PDA

View Full Version : Light Echo distances.



peteshimmon
2011-May-09, 12:56 AM
It occured recently that a light echo
in an astronomical object allows quite
a precise distance to be found. The speed
of light being known and angular separation
being accurately measured. And the first
example was some 90 years ago! I would
like to know if it was possible to do
some calibration of other distance
deductions when the first example was
recognised.

And the Crab Nebula has been showing
echos from the central pulsar. This
fixes the distance I presume.

ngc3314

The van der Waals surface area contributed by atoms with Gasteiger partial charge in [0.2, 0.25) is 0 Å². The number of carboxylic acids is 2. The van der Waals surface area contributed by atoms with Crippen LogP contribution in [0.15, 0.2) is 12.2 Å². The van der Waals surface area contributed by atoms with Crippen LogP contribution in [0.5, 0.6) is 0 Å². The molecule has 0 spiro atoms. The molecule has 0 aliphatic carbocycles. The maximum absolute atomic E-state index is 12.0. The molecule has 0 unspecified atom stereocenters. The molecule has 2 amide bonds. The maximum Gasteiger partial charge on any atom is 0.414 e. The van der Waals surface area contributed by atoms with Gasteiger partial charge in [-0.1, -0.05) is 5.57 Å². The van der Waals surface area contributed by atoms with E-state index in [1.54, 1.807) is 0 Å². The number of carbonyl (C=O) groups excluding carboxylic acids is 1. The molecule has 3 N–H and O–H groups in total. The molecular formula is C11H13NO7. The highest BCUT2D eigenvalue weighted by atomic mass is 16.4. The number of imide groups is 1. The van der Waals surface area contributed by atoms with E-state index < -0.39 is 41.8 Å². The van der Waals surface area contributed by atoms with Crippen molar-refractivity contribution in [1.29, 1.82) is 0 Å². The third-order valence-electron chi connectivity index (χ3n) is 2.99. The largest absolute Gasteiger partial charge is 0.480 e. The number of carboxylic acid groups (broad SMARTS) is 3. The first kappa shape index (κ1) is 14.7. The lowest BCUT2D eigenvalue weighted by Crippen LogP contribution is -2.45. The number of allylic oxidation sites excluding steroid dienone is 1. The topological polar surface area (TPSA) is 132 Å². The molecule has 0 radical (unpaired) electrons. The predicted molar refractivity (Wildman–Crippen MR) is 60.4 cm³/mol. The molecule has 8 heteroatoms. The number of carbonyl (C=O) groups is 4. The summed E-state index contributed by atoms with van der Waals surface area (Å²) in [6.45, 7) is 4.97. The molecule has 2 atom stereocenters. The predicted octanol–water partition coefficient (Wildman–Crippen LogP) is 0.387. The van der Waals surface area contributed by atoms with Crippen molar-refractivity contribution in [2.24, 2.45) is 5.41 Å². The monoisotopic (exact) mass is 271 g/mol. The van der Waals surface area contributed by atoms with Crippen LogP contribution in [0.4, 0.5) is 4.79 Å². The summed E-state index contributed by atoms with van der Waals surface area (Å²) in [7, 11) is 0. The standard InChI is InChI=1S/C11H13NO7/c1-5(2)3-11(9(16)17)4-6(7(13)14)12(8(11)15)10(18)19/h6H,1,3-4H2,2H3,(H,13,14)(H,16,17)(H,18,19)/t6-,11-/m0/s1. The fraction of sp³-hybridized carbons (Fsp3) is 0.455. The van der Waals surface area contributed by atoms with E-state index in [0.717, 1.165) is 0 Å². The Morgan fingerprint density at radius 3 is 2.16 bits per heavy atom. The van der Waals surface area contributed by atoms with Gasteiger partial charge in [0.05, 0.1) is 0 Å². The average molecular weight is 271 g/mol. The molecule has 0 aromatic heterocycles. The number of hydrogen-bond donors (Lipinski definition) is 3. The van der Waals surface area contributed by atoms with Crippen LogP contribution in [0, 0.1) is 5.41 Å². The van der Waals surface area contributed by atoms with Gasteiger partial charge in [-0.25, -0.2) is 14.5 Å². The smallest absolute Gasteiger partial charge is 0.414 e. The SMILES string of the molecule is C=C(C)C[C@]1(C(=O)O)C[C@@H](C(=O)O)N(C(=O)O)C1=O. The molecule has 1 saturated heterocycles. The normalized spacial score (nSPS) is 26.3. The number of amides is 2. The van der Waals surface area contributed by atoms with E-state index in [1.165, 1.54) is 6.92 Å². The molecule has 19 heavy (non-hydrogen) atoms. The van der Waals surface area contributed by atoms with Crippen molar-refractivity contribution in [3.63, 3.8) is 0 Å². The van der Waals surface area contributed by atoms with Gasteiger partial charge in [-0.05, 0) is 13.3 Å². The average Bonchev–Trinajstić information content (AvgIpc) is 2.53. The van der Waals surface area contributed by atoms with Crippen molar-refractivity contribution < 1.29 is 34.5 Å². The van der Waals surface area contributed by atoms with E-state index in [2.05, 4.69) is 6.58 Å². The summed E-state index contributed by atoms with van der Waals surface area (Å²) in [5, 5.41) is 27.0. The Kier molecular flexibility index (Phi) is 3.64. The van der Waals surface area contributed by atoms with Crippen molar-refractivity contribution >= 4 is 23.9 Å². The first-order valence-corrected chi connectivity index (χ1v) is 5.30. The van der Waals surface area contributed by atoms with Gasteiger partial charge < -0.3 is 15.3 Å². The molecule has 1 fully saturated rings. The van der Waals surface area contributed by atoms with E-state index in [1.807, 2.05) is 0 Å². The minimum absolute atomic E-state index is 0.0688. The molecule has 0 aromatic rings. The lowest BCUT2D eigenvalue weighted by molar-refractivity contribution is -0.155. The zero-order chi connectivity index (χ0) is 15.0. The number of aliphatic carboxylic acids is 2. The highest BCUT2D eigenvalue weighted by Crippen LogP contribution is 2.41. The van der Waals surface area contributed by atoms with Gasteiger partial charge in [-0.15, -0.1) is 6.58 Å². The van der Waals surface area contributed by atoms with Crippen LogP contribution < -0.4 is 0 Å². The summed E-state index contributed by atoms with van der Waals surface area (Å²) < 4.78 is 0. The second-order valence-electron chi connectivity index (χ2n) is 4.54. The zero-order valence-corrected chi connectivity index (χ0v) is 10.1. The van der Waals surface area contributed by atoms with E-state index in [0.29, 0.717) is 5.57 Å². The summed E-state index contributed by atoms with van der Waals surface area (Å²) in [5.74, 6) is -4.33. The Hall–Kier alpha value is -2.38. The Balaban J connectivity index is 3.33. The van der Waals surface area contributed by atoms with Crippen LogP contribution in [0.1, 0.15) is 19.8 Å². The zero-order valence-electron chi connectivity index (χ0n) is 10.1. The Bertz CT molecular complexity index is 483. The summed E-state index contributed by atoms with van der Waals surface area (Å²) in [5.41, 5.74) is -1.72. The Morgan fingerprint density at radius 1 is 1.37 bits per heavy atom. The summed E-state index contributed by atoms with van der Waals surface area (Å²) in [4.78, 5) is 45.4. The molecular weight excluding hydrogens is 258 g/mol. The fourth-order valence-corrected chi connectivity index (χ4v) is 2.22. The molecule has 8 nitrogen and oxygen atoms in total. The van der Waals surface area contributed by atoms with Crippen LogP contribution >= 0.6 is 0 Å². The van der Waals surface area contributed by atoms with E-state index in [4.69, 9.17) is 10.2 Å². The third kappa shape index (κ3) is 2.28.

2011-May-09, 02:31 AM
As long as it is certain that we are seeing light echos rather than some change in the synchrotron structure of the Crab (such as bursts of newly accelerated electrons physically moving in the nebula). There are two unknowns for a light echo - time delay from the illuminating event and how far in front of the illuminating source the scattering material in that direction lies. The corresponding observables are projected separation from the illuminating source and projected expansion velocity of the echo (which may be superluminal).

peteshimmon
2011-May-09, 05:45 PM
Thanks. So my vague thoughts of the illuminated
stuff at right angles to the illuminator is
too simplistic. Still...I wonder if in a few
instances it has allowed a better handle on
the distance.